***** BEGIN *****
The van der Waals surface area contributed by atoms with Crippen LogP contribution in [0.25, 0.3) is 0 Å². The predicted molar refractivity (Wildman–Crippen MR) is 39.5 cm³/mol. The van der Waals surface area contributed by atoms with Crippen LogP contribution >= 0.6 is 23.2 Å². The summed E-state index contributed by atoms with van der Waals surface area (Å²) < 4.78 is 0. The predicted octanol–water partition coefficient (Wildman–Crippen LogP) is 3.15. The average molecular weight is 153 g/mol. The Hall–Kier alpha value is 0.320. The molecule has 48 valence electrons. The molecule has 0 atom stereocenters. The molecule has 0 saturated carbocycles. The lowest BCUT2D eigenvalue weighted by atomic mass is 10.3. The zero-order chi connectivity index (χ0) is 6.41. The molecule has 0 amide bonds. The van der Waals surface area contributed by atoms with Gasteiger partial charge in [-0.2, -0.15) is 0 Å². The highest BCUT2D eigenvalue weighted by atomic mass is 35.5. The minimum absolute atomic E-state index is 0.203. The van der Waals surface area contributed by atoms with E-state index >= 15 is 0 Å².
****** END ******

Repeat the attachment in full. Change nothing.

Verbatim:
The van der Waals surface area contributed by atoms with Crippen LogP contribution in [0.25, 0.3) is 0 Å². The predicted molar refractivity (Wildman–Crippen MR) is 39.5 cm³/mol. The van der Waals surface area contributed by atoms with Crippen LogP contribution >= 0.6 is 23.2 Å². The summed E-state index contributed by atoms with van der Waals surface area (Å²) < 4.78 is 0. The predicted octanol–water partition coefficient (Wildman–Crippen LogP) is 3.15. The average molecular weight is 153 g/mol. The Hall–Kier alpha value is 0.320. The molecule has 48 valence electrons. The molecule has 0 atom stereocenters. The molecule has 0 saturated carbocycles. The lowest BCUT2D eigenvalue weighted by atomic mass is 10.3. The zero-order chi connectivity index (χ0) is 6.41. The molecule has 0 amide bonds. The van der Waals surface area contributed by atoms with Gasteiger partial charge in [-0.2, -0.15) is 0 Å². The highest BCUT2D eigenvalue weighted by atomic mass is 35.5. The minimum absolute atomic E-state index is 0.203. The van der Waals surface area contributed by atoms with E-state index >= 15 is 0 Å².